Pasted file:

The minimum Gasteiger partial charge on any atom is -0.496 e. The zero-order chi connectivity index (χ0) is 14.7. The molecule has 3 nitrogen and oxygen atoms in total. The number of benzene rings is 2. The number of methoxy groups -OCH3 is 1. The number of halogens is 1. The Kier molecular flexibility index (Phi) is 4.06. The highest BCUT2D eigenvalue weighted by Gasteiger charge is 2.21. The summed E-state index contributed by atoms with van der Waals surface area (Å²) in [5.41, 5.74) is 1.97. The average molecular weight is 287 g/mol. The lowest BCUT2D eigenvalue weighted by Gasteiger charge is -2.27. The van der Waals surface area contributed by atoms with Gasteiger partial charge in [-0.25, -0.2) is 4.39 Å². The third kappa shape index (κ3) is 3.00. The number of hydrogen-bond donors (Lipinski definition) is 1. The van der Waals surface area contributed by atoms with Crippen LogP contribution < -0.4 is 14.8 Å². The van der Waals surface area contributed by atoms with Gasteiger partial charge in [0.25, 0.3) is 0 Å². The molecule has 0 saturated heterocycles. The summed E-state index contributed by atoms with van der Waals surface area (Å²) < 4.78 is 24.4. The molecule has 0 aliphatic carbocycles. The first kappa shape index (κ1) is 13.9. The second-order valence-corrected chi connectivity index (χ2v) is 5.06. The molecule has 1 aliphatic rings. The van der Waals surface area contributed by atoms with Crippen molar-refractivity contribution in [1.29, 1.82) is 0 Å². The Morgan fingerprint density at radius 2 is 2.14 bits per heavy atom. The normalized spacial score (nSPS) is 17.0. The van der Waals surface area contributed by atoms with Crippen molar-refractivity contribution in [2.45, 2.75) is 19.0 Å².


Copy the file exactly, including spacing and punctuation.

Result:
The minimum Gasteiger partial charge on any atom is -0.496 e. The zero-order chi connectivity index (χ0) is 14.7. The molecule has 3 nitrogen and oxygen atoms in total. The number of benzene rings is 2. The number of methoxy groups -OCH3 is 1. The number of halogens is 1. The Kier molecular flexibility index (Phi) is 4.06. The highest BCUT2D eigenvalue weighted by Gasteiger charge is 2.21. The summed E-state index contributed by atoms with van der Waals surface area (Å²) in [5.41, 5.74) is 1.97. The average molecular weight is 287 g/mol. The lowest BCUT2D eigenvalue weighted by Gasteiger charge is -2.27. The van der Waals surface area contributed by atoms with Gasteiger partial charge in [-0.25, -0.2) is 4.39 Å². The third kappa shape index (κ3) is 3.00. The number of hydrogen-bond donors (Lipinski definition) is 1. The van der Waals surface area contributed by atoms with Crippen LogP contribution < -0.4 is 14.8 Å². The van der Waals surface area contributed by atoms with Gasteiger partial charge in [0.25, 0.3) is 0 Å². The molecule has 0 saturated heterocycles. The summed E-state index contributed by atoms with van der Waals surface area (Å²) < 4.78 is 24.4. The molecule has 0 aliphatic carbocycles. The first kappa shape index (κ1) is 13.9. The second-order valence-corrected chi connectivity index (χ2v) is 5.06. The molecule has 1 aliphatic rings. The van der Waals surface area contributed by atoms with Crippen molar-refractivity contribution in [1.29, 1.82) is 0 Å². The Morgan fingerprint density at radius 2 is 2.14 bits per heavy atom. The normalized spacial score (nSPS) is 17.0. The van der Waals surface area contributed by atoms with Crippen molar-refractivity contribution in [2.45, 2.75) is 19.0 Å².